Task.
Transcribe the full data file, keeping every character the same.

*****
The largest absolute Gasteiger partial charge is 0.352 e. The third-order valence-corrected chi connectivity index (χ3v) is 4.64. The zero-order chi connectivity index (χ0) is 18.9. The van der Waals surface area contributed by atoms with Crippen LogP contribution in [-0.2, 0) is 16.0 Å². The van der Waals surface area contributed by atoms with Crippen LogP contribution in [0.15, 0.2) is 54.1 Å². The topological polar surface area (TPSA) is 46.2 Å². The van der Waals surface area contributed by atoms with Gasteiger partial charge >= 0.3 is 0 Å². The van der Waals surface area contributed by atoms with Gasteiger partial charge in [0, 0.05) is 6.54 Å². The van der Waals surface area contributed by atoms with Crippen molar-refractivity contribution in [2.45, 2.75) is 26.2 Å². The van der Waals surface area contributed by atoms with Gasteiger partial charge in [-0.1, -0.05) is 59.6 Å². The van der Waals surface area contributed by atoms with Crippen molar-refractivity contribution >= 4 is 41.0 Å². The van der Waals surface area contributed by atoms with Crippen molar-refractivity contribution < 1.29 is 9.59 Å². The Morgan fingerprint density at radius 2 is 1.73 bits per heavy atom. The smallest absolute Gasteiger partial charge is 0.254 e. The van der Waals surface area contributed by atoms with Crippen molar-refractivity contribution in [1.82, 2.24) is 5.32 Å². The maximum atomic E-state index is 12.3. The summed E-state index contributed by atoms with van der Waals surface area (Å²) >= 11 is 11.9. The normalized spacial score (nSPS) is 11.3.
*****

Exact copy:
The largest absolute Gasteiger partial charge is 0.352 e. The third-order valence-corrected chi connectivity index (χ3v) is 4.64. The zero-order chi connectivity index (χ0) is 18.9. The van der Waals surface area contributed by atoms with Crippen LogP contribution in [-0.2, 0) is 16.0 Å². The van der Waals surface area contributed by atoms with Crippen LogP contribution in [0.15, 0.2) is 54.1 Å². The topological polar surface area (TPSA) is 46.2 Å². The van der Waals surface area contributed by atoms with Gasteiger partial charge >= 0.3 is 0 Å². The van der Waals surface area contributed by atoms with Gasteiger partial charge in [0, 0.05) is 6.54 Å². The van der Waals surface area contributed by atoms with Crippen molar-refractivity contribution in [2.45, 2.75) is 26.2 Å². The van der Waals surface area contributed by atoms with Gasteiger partial charge in [-0.1, -0.05) is 59.6 Å². The van der Waals surface area contributed by atoms with Crippen molar-refractivity contribution >= 4 is 41.0 Å². The van der Waals surface area contributed by atoms with Crippen molar-refractivity contribution < 1.29 is 9.59 Å². The Morgan fingerprint density at radius 2 is 1.73 bits per heavy atom. The smallest absolute Gasteiger partial charge is 0.254 e. The van der Waals surface area contributed by atoms with Crippen molar-refractivity contribution in [1.82, 2.24) is 5.32 Å². The maximum atomic E-state index is 12.3. The summed E-state index contributed by atoms with van der Waals surface area (Å²) >= 11 is 11.9. The normalized spacial score (nSPS) is 11.3.